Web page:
Here are the potential winners and losers of the latest Republican healthcare bill

As the timeline for the latest Republican attempt to repeal and replace Obamacare comes into view, there is a scramble to understand the implications of a bill that wss only introduced seven days ago.

Among the effects would be a shift of spending in federal healthcare money. The GCHJ includes a formula that would dole out federal funds to states in up-front, lump-sum payments called block grants.

Experts say that would lead a system where some states would come out with a lot more funding, while most states would see a serious decrease in the money they get.

Avalere Health, a healthcare consulting firm, broke down which states would win and lose under the GCHJ.

“The Graham-Cassidy bill would significantly reduce funding to states over the long term, particularly for states that have already expanded Medicaid,” said Caroline Pearson, senior vice president at Avalere, in a post on the findings. “States would have broad flexibility to shape their markets but would have less funding to subsidise coverage for low- and middle-income individuals.”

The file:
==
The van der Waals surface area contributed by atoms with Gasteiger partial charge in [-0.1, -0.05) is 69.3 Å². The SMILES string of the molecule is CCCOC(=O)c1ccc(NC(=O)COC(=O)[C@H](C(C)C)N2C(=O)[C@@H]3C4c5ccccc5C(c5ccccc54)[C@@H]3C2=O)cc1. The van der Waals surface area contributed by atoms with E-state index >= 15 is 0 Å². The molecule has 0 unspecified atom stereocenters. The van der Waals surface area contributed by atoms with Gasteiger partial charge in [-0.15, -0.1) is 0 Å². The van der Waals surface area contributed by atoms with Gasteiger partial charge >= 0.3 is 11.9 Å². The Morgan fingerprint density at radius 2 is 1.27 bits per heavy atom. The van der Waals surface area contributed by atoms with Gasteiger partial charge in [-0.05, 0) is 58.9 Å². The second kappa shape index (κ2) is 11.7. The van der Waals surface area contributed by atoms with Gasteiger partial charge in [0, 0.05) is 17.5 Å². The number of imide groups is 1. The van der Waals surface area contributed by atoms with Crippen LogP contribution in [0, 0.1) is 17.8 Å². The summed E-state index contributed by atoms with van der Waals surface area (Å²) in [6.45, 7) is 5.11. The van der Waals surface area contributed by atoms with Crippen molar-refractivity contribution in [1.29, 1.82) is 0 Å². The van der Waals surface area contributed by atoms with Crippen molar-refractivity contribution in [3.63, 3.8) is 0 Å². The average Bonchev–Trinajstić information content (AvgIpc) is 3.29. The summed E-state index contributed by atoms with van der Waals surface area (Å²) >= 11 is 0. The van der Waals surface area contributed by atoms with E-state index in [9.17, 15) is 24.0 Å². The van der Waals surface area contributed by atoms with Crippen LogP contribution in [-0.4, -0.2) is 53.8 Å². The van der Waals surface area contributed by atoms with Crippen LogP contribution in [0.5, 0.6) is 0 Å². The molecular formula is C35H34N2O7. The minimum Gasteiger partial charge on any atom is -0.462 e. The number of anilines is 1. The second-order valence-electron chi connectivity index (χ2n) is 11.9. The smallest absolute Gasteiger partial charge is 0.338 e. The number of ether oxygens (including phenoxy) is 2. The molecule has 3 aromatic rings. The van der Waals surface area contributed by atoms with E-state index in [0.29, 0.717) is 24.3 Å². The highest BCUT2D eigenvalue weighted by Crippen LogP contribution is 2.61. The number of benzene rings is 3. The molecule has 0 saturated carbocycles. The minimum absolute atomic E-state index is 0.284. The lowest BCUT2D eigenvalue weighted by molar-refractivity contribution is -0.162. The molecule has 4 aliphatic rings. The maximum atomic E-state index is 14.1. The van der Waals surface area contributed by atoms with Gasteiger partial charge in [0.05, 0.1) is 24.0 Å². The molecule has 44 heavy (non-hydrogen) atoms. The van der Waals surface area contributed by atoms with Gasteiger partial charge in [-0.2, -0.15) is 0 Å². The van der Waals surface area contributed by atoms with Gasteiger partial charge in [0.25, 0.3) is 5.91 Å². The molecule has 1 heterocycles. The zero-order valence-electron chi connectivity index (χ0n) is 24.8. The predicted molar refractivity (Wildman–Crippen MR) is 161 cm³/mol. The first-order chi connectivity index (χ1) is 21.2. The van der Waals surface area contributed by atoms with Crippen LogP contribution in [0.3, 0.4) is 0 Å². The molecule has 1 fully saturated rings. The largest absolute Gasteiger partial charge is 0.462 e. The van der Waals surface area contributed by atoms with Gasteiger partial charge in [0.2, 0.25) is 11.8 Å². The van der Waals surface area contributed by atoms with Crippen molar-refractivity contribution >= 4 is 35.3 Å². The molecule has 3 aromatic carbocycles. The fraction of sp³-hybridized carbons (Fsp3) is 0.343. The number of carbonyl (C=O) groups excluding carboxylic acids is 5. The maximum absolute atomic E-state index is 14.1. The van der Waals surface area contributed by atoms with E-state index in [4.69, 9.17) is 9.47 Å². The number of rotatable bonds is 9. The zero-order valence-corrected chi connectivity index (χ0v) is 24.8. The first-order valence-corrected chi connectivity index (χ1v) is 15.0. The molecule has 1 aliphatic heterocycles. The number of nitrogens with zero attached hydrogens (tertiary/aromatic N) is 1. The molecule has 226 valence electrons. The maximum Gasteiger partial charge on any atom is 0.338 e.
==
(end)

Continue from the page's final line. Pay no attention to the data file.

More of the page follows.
The biggest winner would be Texas, which would see an additional $US35 billion in funds through 2026, according to the analysis. The biggest loser would be California, which would see a decrease of $US78 billion over the same timeframe.

All but two states that stand to gain funding under the plan voted for President Donald Trump in 2016.

Overall, Avalere found, federal funding to states for healthcare would decrease by $US215 billion through 2026.

The legislation would do away with the block grants after 2026, meaning a significant source of funding would be suddenly cut off.

Avalere also examined the potential decline in funding through 2036 if the grants expire and are not renewed. In this case, federal funding toward healthcare would decrease by roughly $US4.2 trillion dollars. Every state would see a decrease in funding against the current baseline, with a $US4 billion cut for Wyoming and South Dakota being the smallest.

Here’s a look:

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